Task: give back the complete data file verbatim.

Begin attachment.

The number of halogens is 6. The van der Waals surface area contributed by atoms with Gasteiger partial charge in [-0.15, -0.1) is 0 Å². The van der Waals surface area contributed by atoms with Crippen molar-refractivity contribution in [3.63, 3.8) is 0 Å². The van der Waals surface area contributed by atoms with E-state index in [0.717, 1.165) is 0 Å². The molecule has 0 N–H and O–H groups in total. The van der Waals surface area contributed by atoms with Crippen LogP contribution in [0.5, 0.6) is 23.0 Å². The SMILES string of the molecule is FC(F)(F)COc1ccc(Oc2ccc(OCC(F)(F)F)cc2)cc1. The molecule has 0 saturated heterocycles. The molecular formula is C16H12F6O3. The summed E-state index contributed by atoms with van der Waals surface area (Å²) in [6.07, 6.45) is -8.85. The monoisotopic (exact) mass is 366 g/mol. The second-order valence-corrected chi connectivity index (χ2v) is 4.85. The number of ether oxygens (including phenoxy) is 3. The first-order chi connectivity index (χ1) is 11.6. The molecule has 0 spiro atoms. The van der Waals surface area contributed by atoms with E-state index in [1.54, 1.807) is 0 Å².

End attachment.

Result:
The number of halogens is 6. The van der Waals surface area contributed by atoms with Gasteiger partial charge in [-0.15, -0.1) is 0 Å². The van der Waals surface area contributed by atoms with Crippen molar-refractivity contribution in [3.63, 3.8) is 0 Å². The van der Waals surface area contributed by atoms with E-state index in [0.717, 1.165) is 0 Å². The molecule has 0 N–H and O–H groups in total. The van der Waals surface area contributed by atoms with Crippen LogP contribution in [0.5, 0.6) is 23.0 Å². The SMILES string of the molecule is FC(F)(F)COc1ccc(Oc2ccc(OCC(F)(F)F)cc2)cc1. The molecule has 0 saturated heterocycles. The molecular formula is C16H12F6O3. The summed E-state index contributed by atoms with van der Waals surface area (Å²) in [6.07, 6.45) is -8.85. The monoisotopic (exact) mass is 366 g/mol. The second-order valence-corrected chi connectivity index (χ2v) is 4.85. The number of ether oxygens (including phenoxy) is 3. The first-order chi connectivity index (χ1) is 11.6. The molecule has 0 spiro atoms. The van der Waals surface area contributed by atoms with E-state index in [1.54, 1.807) is 0 Å².